A few months after the Japanese attack at Pearl Harbor, the U.S. Army picked a site near Sidney to provide additional storage for ammunition. The decision was based on Sidney’s dry climate and its location: near a major rail line and central enough to allow easy shipping to both coasts. The mission of the Sidney Ordnance Depot later named Sioux Army Depot was to receive, store, and issue all types of ammunition and military supplies. It operated continuously for the next 25 years, serving the U.S. during World War II, the Korean War, and the Vietnam War.The depot occupied 19,771 acres and included 801 ammunition storage igloos, 22 general supply warehouses, 392 support buildings, 225 family living quarters, 51 miles of railroad tracks, and 203 miles of roads. It employed between 625 and 2,161 civilian employees, who worked alongside a small number of Army personnel.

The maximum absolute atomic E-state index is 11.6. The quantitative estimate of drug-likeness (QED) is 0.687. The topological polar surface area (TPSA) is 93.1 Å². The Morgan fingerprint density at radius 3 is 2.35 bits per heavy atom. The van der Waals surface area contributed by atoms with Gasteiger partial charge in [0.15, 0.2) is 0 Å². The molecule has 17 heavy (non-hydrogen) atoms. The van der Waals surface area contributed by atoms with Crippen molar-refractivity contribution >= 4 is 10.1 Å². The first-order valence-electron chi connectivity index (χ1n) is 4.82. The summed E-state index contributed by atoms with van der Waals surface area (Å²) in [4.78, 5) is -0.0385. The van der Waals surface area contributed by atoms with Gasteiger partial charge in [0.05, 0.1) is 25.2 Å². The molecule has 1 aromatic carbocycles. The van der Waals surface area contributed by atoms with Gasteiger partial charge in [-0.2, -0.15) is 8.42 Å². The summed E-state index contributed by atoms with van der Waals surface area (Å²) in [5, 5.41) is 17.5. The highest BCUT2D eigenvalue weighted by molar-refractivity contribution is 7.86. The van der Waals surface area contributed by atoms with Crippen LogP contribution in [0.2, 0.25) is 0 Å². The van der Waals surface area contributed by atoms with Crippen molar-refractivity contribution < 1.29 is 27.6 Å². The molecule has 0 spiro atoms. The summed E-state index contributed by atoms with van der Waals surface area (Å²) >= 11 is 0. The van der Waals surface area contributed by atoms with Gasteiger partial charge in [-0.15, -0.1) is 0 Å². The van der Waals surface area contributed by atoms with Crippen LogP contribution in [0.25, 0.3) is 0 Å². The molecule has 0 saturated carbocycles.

The Sioux army depot was important to the World War II, the Korean War, and the Vietnam War in that they delivered all over the country the war materials that where needed. Sioux Army Depot's mission during its entire history was the receipt, storage, and issue of all types of ammunition from small arms to 10,000 pound bombs, all types of general supplies from small automobile parts to jeeps, and various strategic and critical materials
L.T Col James D. Peterson Aug. 17, 1950 – July 13, 1952
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